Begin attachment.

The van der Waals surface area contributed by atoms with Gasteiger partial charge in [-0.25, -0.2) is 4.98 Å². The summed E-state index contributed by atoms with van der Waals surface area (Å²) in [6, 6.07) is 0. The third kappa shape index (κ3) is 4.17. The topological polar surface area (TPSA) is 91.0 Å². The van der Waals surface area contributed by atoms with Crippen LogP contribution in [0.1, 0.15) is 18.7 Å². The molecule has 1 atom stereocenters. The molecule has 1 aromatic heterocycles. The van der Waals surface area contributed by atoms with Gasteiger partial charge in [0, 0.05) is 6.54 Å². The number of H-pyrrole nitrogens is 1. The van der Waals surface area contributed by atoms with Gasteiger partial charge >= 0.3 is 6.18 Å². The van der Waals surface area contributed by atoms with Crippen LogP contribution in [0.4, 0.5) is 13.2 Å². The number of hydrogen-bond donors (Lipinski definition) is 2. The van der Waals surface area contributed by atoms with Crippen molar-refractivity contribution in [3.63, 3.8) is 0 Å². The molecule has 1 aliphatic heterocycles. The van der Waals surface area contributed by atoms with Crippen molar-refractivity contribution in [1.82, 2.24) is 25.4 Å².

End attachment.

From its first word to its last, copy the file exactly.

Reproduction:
The van der Waals surface area contributed by atoms with Gasteiger partial charge in [-0.25, -0.2) is 4.98 Å². The summed E-state index contributed by atoms with van der Waals surface area (Å²) in [6, 6.07) is 0. The third kappa shape index (κ3) is 4.17. The topological polar surface area (TPSA) is 91.0 Å². The van der Waals surface area contributed by atoms with Crippen LogP contribution in [0.1, 0.15) is 18.7 Å². The molecule has 1 atom stereocenters. The molecule has 1 aromatic heterocycles. The van der Waals surface area contributed by atoms with Gasteiger partial charge in [0, 0.05) is 6.54 Å². The number of H-pyrrole nitrogens is 1. The van der Waals surface area contributed by atoms with Gasteiger partial charge >= 0.3 is 6.18 Å². The van der Waals surface area contributed by atoms with Crippen LogP contribution in [0.4, 0.5) is 13.2 Å². The number of hydrogen-bond donors (Lipinski definition) is 2. The van der Waals surface area contributed by atoms with Crippen molar-refractivity contribution in [3.63, 3.8) is 0 Å². The molecule has 1 aliphatic heterocycles. The van der Waals surface area contributed by atoms with Crippen molar-refractivity contribution in [1.82, 2.24) is 25.4 Å².